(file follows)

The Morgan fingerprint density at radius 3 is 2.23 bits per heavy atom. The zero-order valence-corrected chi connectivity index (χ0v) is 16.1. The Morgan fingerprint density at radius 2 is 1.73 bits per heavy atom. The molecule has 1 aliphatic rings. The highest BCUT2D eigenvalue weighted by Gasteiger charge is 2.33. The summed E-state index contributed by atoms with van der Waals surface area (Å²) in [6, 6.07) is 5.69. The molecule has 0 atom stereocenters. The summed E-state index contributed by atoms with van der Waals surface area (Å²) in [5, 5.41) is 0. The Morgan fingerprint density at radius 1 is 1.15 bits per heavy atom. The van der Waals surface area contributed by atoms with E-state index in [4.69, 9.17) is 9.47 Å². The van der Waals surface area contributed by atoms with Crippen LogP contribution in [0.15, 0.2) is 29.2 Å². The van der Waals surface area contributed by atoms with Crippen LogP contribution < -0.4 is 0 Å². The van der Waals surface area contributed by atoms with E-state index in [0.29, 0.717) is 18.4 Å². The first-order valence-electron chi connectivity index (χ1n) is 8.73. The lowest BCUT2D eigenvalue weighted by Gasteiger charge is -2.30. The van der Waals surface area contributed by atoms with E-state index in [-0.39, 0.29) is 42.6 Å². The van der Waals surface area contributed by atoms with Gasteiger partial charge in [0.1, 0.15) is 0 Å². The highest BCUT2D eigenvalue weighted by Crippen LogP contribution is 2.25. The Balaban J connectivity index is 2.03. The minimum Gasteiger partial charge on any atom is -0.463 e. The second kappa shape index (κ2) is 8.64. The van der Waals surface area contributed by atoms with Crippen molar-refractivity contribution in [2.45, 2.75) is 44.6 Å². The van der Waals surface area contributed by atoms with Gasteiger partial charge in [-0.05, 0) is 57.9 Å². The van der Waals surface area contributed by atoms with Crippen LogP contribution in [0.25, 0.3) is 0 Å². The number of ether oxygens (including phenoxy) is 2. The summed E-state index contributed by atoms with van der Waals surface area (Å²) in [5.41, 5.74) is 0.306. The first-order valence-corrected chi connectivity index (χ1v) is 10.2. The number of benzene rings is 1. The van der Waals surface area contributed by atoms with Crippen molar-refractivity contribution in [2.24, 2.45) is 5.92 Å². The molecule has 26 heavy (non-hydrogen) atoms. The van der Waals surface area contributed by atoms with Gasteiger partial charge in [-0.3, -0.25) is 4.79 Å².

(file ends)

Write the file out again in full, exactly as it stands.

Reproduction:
The Morgan fingerprint density at radius 3 is 2.23 bits per heavy atom. The zero-order valence-corrected chi connectivity index (χ0v) is 16.1. The Morgan fingerprint density at radius 2 is 1.73 bits per heavy atom. The molecule has 1 aliphatic rings. The highest BCUT2D eigenvalue weighted by Gasteiger charge is 2.33. The summed E-state index contributed by atoms with van der Waals surface area (Å²) in [6, 6.07) is 5.69. The molecule has 0 atom stereocenters. The summed E-state index contributed by atoms with van der Waals surface area (Å²) in [5, 5.41) is 0. The Morgan fingerprint density at radius 1 is 1.15 bits per heavy atom. The van der Waals surface area contributed by atoms with E-state index in [4.69, 9.17) is 9.47 Å². The van der Waals surface area contributed by atoms with Crippen LogP contribution in [0.15, 0.2) is 29.2 Å². The van der Waals surface area contributed by atoms with Crippen LogP contribution < -0.4 is 0 Å². The van der Waals surface area contributed by atoms with E-state index in [0.29, 0.717) is 18.4 Å². The first-order valence-electron chi connectivity index (χ1n) is 8.73. The lowest BCUT2D eigenvalue weighted by Gasteiger charge is -2.30. The van der Waals surface area contributed by atoms with E-state index in [-0.39, 0.29) is 42.6 Å². The van der Waals surface area contributed by atoms with Gasteiger partial charge in [0.1, 0.15) is 0 Å². The highest BCUT2D eigenvalue weighted by Crippen LogP contribution is 2.25. The Balaban J connectivity index is 2.03. The minimum Gasteiger partial charge on any atom is -0.463 e. The second kappa shape index (κ2) is 8.64. The van der Waals surface area contributed by atoms with Crippen molar-refractivity contribution in [2.45, 2.75) is 44.6 Å². The van der Waals surface area contributed by atoms with Gasteiger partial charge in [-0.05, 0) is 57.9 Å². The van der Waals surface area contributed by atoms with Crippen LogP contribution in [0.25, 0.3) is 0 Å². The number of ether oxygens (including phenoxy) is 2. The summed E-state index contributed by atoms with van der Waals surface area (Å²) in [5.41, 5.74) is 0.306. The first-order valence-corrected chi connectivity index (χ1v) is 10.2. The number of benzene rings is 1. The van der Waals surface area contributed by atoms with Crippen molar-refractivity contribution in [2.24, 2.45) is 5.92 Å². The molecule has 26 heavy (non-hydrogen) atoms. The van der Waals surface area contributed by atoms with Gasteiger partial charge in [-0.3, -0.25) is 4.79 Å².